I was Diagnosed With type 1 at Age 3 in 1936 in France

Continuing the discussion from A Secret, Until Now:

I have had t1d since 1936 - I was not yet 3 years old we survived ww2 in france hiding with false papers my mother always had alcohol for sterilizing the syringe & needle while on train & sugar or honey & money or whatever was needed to survive we made it


Shosh, you’ve talked about this some in the chat room, I know you said your mom somehow got your insulin at the American Embassy in Paris. Your story is very compelling. If you would like, we would love to hear more. #BigHugs my friend.

Hello Shoshana, I’m glad to see you are posting on the new TuD!! Thanks for the reply, you are amazing!! :slight_smile:

Woah, linked post, you are way more tech savvy than me, I will msg you if I have questions later!!

And, of course, amazing tale of survival of the fittest!

Great story. Inspiring. When I am down, I read a story about those in WWII. I am thankful and grateful I live in these times.

Amazing Shosh…you were but 7 when Germany occupied France. Your parents lived on nerves!

I think all people with t1 live on nerves…sometimes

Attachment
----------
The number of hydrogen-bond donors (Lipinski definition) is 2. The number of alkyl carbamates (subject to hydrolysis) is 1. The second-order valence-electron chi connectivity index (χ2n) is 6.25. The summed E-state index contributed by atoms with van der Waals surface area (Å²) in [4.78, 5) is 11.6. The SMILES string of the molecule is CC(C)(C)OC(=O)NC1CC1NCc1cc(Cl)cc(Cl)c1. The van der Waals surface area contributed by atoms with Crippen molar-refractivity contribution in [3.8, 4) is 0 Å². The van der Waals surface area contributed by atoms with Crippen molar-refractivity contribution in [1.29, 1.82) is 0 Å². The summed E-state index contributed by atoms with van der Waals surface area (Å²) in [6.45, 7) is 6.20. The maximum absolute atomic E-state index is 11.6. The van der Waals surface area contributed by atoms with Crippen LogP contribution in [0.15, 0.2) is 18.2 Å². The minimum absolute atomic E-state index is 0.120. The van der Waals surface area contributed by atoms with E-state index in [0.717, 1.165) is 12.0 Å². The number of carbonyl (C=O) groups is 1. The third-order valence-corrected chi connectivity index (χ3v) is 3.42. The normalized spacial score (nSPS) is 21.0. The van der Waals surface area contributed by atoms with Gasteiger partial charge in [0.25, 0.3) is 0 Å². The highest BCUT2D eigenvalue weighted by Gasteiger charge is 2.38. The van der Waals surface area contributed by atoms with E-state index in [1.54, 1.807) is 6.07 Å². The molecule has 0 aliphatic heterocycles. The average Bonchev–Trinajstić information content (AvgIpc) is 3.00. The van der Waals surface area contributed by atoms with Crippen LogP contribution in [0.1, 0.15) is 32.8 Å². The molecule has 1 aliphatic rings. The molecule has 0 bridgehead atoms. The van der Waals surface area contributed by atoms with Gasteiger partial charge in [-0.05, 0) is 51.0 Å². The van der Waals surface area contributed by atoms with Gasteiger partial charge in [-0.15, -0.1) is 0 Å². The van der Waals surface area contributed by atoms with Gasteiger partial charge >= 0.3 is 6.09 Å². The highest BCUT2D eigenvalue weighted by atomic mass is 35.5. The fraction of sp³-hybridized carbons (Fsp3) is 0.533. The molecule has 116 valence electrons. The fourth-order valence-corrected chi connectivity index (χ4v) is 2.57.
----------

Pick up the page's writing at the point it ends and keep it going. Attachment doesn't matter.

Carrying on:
If we didn’t, we would not be human
Selfishness is part of survival


Oh yes, please! If it’s not too much of a burden, I’d LOVE to read a detailed post about your life then, and how you all managed. Especially taking care of a diabetic toddler.

In my midyears I acquired an interest in history, particularly WWII history. I hated the subject in high school, thought it was dumbfoundingly boring. Well, there’s no greater truth than “people change”.

Started with reading Flags of Our Fathers many years ago. That set me off. Many many books later, I’ve found a love for the stuff.

Anyhow, your story would be a blessing to the community, Shoshana!

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Acid, what happened to you? You’ve gone from bad-■■■ rocker to pencil-pushing accountant geek.

Well, judging by your avatar, at least. My day is not starting out well… :grin: :stuck_out_tongue_closed_eyes:

This seems a tiny fragment of what must be a truly profound story. I’m amazed and salute you–and your mother–for surviving such an ordeal, and for still being with us after so long with this disease.

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Adding my voice to that. Writing can be taxing but I’d be fascinated to hear more. Bravo Shoshana in any case.